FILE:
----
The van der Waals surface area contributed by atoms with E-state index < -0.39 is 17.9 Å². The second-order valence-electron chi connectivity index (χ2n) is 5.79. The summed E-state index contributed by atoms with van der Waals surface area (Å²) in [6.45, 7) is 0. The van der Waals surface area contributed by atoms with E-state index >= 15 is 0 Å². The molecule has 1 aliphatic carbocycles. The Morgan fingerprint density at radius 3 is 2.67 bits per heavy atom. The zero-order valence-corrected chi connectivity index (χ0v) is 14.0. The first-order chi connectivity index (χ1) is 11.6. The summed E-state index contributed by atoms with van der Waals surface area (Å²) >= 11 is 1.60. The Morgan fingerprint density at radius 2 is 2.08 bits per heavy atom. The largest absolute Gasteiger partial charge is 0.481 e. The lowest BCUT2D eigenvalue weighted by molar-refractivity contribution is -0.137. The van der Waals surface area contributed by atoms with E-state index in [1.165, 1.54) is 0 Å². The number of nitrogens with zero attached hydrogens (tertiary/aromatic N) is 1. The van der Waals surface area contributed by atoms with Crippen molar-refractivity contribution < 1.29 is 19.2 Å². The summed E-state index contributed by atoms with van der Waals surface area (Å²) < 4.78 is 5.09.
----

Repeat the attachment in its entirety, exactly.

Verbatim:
The van der Waals surface area contributed by atoms with E-state index < -0.39 is 17.9 Å². The second-order valence-electron chi connectivity index (χ2n) is 5.79. The summed E-state index contributed by atoms with van der Waals surface area (Å²) in [6.45, 7) is 0. The van der Waals surface area contributed by atoms with E-state index >= 15 is 0 Å². The molecule has 1 aliphatic carbocycles. The Morgan fingerprint density at radius 3 is 2.67 bits per heavy atom. The zero-order valence-corrected chi connectivity index (χ0v) is 14.0. The first-order chi connectivity index (χ1) is 11.6. The summed E-state index contributed by atoms with van der Waals surface area (Å²) >= 11 is 1.60. The Morgan fingerprint density at radius 2 is 2.08 bits per heavy atom. The largest absolute Gasteiger partial charge is 0.481 e. The lowest BCUT2D eigenvalue weighted by molar-refractivity contribution is -0.137. The van der Waals surface area contributed by atoms with E-state index in [1.165, 1.54) is 0 Å². The number of nitrogens with zero attached hydrogens (tertiary/aromatic N) is 1. The van der Waals surface area contributed by atoms with Crippen molar-refractivity contribution < 1.29 is 19.2 Å². The summed E-state index contributed by atoms with van der Waals surface area (Å²) < 4.78 is 5.09.